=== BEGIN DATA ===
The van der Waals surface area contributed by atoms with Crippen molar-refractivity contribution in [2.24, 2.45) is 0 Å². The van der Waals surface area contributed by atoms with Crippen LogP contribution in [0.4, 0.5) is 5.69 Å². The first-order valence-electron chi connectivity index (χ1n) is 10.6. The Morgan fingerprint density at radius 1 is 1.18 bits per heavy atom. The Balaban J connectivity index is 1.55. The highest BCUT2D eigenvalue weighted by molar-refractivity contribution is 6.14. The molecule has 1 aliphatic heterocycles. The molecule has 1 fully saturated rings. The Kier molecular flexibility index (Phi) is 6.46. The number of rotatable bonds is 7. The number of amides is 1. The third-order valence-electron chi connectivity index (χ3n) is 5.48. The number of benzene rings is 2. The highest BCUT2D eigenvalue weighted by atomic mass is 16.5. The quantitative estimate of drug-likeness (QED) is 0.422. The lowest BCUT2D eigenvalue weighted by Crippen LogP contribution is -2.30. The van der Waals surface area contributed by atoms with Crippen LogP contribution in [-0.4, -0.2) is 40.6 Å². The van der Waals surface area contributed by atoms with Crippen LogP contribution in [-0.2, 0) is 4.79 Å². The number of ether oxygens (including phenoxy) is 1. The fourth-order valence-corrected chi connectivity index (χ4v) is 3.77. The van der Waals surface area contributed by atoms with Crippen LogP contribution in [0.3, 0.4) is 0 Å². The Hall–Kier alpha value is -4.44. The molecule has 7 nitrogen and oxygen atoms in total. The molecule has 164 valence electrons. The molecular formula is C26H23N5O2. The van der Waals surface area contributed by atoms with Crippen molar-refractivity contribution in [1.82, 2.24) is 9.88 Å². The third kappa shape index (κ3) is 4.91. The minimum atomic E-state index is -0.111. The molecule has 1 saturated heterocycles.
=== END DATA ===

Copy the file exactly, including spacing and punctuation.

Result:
The van der Waals surface area contributed by atoms with Crippen molar-refractivity contribution in [2.24, 2.45) is 0 Å². The van der Waals surface area contributed by atoms with Crippen LogP contribution in [0.4, 0.5) is 5.69 Å². The first-order valence-electron chi connectivity index (χ1n) is 10.6. The Morgan fingerprint density at radius 1 is 1.18 bits per heavy atom. The Balaban J connectivity index is 1.55. The highest BCUT2D eigenvalue weighted by molar-refractivity contribution is 6.14. The molecule has 1 aliphatic heterocycles. The molecule has 1 fully saturated rings. The Kier molecular flexibility index (Phi) is 6.46. The number of rotatable bonds is 7. The number of amides is 1. The third-order valence-electron chi connectivity index (χ3n) is 5.48. The number of benzene rings is 2. The highest BCUT2D eigenvalue weighted by atomic mass is 16.5. The quantitative estimate of drug-likeness (QED) is 0.422. The lowest BCUT2D eigenvalue weighted by Crippen LogP contribution is -2.30. The van der Waals surface area contributed by atoms with Crippen LogP contribution in [-0.4, -0.2) is 40.6 Å². The van der Waals surface area contributed by atoms with Crippen LogP contribution in [-0.2, 0) is 4.79 Å². The number of ether oxygens (including phenoxy) is 1. The fourth-order valence-corrected chi connectivity index (χ4v) is 3.77. The van der Waals surface area contributed by atoms with Crippen LogP contribution in [0.3, 0.4) is 0 Å². The Hall–Kier alpha value is -4.44. The molecule has 7 nitrogen and oxygen atoms in total. The molecule has 164 valence electrons. The molecular formula is C26H23N5O2. The van der Waals surface area contributed by atoms with Crippen molar-refractivity contribution in [1.82, 2.24) is 9.88 Å². The third kappa shape index (κ3) is 4.91. The minimum atomic E-state index is -0.111. The molecule has 1 saturated heterocycles.